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    Home Columns

    Snoop Around for Insider Info

    So, by now youíve got a slew of your favorite freelance writing sites bookmarked, including this one, natch, in order of daily, weekly, and monthly updates. Nice. You check them periodically, making note of the ads you want to respond to, and ignoring those you donít. Super. Youíve also probably subscribed to a few of the best e-newsletters going, and pick and choose your markets from them as well. Awesome.

    Now youíre ready to start mining another online oil well full of great writing resources, the freelance message board. Message boards come in all shapes and sizes. Some are jam-packed with messages running the gamut from how to write a query letter to the name of a good agent. Others are poorly maintained or marketed, and a quick look at the dates next to the messages will tell you that no oneís dropped by in months. For a quick primer on getting the most of these message boards, read on:

    Go for a Genre

    Despite the fact that youíll submit about anything to anywhere, in your heart of hearts (come on, admit it) you are a genre writer. Whether itís pulse pounding thrillers or bodice ripping romances, your hope chest is full of finished and half-finished manuscripts that youíre just sure would be the next bestseller if only someone, anyone (besides your mother, that is) would take a look.

    Naturally, you donít want to spend your time at a childrenís writing message board if youíre a true crime writer. Luckily, most message boards tend to cater to a certain kind of genre, whether itís sci-fi scribes or womenís writers. While you may have to go searching a little more (sorry) for these kinds of sites, theyíre out there and theyíre well worth it.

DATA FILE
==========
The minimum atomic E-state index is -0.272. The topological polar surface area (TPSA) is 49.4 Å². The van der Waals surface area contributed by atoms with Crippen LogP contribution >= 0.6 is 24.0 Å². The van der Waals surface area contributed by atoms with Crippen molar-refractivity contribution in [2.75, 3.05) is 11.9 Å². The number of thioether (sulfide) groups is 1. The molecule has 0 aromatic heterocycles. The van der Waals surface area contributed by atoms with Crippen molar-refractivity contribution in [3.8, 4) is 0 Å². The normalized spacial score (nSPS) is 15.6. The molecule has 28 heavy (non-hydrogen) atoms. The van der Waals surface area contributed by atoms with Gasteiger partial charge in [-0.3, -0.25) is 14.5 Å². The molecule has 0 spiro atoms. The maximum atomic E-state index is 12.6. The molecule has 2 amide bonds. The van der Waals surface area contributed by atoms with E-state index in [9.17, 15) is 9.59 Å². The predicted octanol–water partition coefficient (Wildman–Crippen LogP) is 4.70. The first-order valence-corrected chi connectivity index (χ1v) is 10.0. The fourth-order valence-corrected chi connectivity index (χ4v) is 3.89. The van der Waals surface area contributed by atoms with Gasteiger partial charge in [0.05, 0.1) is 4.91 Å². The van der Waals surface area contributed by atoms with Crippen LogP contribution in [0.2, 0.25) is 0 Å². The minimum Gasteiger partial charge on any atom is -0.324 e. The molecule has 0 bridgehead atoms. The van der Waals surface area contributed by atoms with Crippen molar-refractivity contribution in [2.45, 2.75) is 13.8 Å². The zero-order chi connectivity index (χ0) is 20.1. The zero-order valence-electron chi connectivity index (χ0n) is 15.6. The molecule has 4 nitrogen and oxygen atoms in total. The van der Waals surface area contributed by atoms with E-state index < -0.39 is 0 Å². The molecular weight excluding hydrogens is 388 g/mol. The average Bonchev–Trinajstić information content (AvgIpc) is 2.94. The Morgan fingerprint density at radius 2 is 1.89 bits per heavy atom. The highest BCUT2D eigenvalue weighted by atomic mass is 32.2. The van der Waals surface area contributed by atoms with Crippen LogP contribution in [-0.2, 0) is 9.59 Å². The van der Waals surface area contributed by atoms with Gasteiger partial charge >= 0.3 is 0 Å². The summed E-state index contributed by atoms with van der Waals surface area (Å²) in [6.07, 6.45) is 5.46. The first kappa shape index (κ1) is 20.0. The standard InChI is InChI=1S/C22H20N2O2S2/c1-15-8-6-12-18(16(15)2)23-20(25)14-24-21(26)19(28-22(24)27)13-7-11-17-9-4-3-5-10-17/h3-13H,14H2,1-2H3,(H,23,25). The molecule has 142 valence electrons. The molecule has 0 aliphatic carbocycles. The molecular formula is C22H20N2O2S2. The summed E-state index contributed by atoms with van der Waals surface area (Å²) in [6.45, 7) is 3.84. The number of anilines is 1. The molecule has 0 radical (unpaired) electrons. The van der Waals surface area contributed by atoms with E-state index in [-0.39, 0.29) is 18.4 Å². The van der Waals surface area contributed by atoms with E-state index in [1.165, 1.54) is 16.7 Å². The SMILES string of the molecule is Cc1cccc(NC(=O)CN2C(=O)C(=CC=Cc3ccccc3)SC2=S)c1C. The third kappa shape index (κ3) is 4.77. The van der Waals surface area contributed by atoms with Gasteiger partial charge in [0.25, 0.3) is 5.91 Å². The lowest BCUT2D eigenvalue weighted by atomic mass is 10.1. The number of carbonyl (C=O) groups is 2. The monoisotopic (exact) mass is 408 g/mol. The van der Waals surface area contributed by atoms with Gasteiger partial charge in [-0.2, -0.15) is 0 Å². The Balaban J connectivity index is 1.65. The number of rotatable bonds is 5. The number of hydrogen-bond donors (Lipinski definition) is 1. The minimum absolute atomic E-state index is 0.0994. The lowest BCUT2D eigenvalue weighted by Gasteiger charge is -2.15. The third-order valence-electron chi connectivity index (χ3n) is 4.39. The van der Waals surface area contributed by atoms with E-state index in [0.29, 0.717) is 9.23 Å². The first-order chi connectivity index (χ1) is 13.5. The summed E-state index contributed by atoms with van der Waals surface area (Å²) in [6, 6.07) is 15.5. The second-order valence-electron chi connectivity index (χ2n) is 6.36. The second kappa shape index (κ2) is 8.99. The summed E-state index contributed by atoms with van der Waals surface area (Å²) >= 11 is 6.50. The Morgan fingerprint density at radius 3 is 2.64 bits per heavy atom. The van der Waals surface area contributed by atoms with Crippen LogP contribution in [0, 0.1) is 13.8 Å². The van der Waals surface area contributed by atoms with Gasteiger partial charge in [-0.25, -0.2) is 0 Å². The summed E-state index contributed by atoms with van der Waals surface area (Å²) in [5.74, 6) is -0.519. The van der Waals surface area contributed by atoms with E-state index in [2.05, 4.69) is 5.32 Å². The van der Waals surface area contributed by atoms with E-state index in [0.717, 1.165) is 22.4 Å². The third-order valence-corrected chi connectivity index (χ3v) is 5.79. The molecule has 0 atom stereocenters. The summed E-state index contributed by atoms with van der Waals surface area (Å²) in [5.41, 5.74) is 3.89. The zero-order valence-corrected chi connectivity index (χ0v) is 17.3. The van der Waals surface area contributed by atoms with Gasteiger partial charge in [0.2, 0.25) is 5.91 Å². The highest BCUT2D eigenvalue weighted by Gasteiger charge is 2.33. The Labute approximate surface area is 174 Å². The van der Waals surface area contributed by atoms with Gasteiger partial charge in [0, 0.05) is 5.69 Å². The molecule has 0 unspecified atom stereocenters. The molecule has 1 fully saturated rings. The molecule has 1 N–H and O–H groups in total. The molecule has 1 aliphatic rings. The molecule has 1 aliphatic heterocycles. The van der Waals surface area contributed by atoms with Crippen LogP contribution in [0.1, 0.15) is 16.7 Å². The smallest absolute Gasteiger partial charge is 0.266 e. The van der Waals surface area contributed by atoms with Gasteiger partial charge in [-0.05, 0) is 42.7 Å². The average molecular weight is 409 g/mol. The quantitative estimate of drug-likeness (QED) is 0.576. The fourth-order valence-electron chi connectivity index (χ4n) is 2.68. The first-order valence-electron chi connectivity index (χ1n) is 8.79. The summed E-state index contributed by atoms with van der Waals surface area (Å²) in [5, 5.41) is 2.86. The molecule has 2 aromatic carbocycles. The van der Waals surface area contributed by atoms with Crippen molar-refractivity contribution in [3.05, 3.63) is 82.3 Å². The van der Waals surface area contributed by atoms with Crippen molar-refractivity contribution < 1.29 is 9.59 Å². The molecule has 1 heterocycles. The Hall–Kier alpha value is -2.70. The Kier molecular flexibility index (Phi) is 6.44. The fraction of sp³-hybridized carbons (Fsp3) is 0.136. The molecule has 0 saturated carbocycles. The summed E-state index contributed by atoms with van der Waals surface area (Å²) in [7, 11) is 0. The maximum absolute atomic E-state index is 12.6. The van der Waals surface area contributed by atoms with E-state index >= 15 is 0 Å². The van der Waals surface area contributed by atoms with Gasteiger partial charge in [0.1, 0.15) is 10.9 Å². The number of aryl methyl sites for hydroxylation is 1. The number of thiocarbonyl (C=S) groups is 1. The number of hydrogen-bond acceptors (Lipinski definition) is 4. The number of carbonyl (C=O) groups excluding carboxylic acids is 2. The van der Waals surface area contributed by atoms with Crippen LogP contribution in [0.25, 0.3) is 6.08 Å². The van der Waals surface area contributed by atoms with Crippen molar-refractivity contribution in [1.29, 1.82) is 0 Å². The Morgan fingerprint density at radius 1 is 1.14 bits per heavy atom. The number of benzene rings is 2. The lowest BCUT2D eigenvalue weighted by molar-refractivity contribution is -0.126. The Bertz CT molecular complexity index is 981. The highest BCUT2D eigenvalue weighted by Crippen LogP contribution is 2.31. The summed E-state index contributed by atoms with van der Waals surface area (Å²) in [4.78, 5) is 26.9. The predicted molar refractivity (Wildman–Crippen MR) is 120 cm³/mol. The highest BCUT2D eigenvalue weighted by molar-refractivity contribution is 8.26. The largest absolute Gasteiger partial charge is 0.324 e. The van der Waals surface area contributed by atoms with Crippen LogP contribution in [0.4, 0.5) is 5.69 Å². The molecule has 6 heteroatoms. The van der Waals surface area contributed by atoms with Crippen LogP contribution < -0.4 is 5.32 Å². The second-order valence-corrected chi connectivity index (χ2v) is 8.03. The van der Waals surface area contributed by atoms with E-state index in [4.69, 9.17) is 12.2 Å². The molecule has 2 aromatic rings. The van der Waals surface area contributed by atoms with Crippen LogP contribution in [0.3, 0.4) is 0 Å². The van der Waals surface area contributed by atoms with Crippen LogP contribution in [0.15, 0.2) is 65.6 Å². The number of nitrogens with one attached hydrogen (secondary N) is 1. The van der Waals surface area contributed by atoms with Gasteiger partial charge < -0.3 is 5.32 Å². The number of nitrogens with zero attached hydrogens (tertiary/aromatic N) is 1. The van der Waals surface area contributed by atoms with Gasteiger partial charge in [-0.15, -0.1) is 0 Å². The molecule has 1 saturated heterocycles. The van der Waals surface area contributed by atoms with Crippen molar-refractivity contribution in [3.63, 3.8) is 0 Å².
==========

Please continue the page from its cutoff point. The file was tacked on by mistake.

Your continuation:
Despite the fact that these message boards take awhile to load and you may have to weed through numerous inside jokes and petty grievances between the regulars, youíll also find valuable contact names at publishers and possibly inside info on calls for submissions and other market info. But whatís the point if youíre halfway through an erotic Gothic vampire tome and your childrenís writerís board just leaked the fact that the senior editor at Scholastic quit!

    Lurk Awhile

    Before jumping into any message board with both feet, hang around awhile and read what itís all about. This is called "lurking," but everybody does it, so donít let the name fool you. Many message boards look awesome on the outside, but after lurking for an afternoon, you could find that most of the regularsí time is spent tattling, harping, and name calling on each other. This is not where you want to spend your time.

    Many message boards are simply props for some Web masterís (they take the name quite literally) hidden agenda. While itís sad, itís also true. Blinking ads and self-serving posts are your first clue, but it often takes awhile to realize that a message board isnít right for you. Jumping in before you lurk awhile is a waste of your time, not to mention typing energy.